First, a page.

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Lex maniac

Investigating changes in American English vocabulary over the last 40 years


(1980’s | enginese?, computerese? | “hiccup,” “technical difficulties,” “slip,” “screw-up”)

A word with many meanings and many parents, or maybe fewer than it appears at first glance. “Glitch” seems to have arisen in the sixties, probably in the space program. It may be descended from “glitch” used as a technical term in astronomy to mean “sudden change in rate of rotation of a pulsar.” But I’m not sure which came first or how they may have influenced each other. As early as the seventies, computer jocks commandeered the term, generally using it to mean “inexplicable malfunction.” (That seems to have been what NASA engineers meant by it, too.) A rather charming IBM magazine ad from 1981 offered to fix “bugs, burps, and glitches,” which might afflict even their superior machines. “Glitch” could refer to an interruption in an electrical power supply or signal, including audio and video broadcasts. These things are all related, and there does seem to be an underlying common meaning, to wit, a failure of technology, usually minor or temporary but not necessarily.

Or at least that was true thirty years ago, but now glitches need have little or nothing to do with technical capability. My sense is that the word is often reserved for predicaments caused by technology, but the link is no longer necessary. Another connotation of the term in its early life was that a glitch was not trivial, but not catastrophic, either. I found an article in “Analog Science Fiction” (1971) that explicitly contrasted “glitch” with “catastrophe.” (A glitch could be neutralized by clever improvisation, even if proper tools were not to hand.) But the main point of a glitch was that no one could quite figure out how it happened. No less an observer than Norman Mailer (“Of a Fire on the Moon,” 1970) illustrated the concept with the example of an “unaccountable electrical phenomenon like the light on an instrument panel suddenly turning on when the machine it serviced was most definitely off.” A glitch was the sort of thing a gremlin might cause. Again, while this implication is no longer necessary, my ear tells me that “glitches” more often take place without direct human agency — but again, you could come up with counterexamples without looking very hard.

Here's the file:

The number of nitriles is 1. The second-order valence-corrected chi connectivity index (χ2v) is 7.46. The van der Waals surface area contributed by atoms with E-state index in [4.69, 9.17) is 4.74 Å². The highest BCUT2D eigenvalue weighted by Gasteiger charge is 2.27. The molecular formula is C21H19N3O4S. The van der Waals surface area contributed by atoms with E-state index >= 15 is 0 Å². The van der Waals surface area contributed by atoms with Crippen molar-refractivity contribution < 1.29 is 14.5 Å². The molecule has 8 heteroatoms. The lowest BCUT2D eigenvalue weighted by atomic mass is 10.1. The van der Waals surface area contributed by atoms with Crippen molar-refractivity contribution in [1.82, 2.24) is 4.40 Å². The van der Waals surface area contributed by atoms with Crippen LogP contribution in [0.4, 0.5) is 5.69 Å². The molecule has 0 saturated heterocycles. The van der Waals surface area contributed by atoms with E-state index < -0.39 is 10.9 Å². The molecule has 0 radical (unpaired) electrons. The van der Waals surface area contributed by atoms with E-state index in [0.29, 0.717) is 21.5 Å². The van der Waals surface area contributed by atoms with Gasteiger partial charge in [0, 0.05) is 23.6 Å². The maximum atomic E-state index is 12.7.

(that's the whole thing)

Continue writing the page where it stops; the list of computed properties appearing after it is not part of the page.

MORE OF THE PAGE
Most dictionaries ascribe a Yiddish origin to “glitch,” which seems reasonable. (“Glitshen” is Yiddish for “to slip” or “slide,” which is not too far from “slip up” or “fail to perform as advertised.” “Glatt,” most often heard as an adjective modifying “kosher,” literally means “slick” or “slippery.”) I wonder if the rhyme with “hitch” didn’t help it get settled. “Hitch” can also refer to an interruption, and it was used (most often in the negative, as in “without a hitch”) to allude to a problem that keeps the job from being completed. “Glitch,” to this day, is almost always deployed as a noun. I found one or two instances of the verb as long ago as the seventies, but that never seems to have caught on.

Technically, this term may be a little too old for the blog; it was used regularly in at least a few mainstream periodicals by 1980, and it may have been considered an established expression by then. Well, I’ve cheated before: ramp up, hype, state of the art. I got drawn into the tangled origins of the term and kept going.


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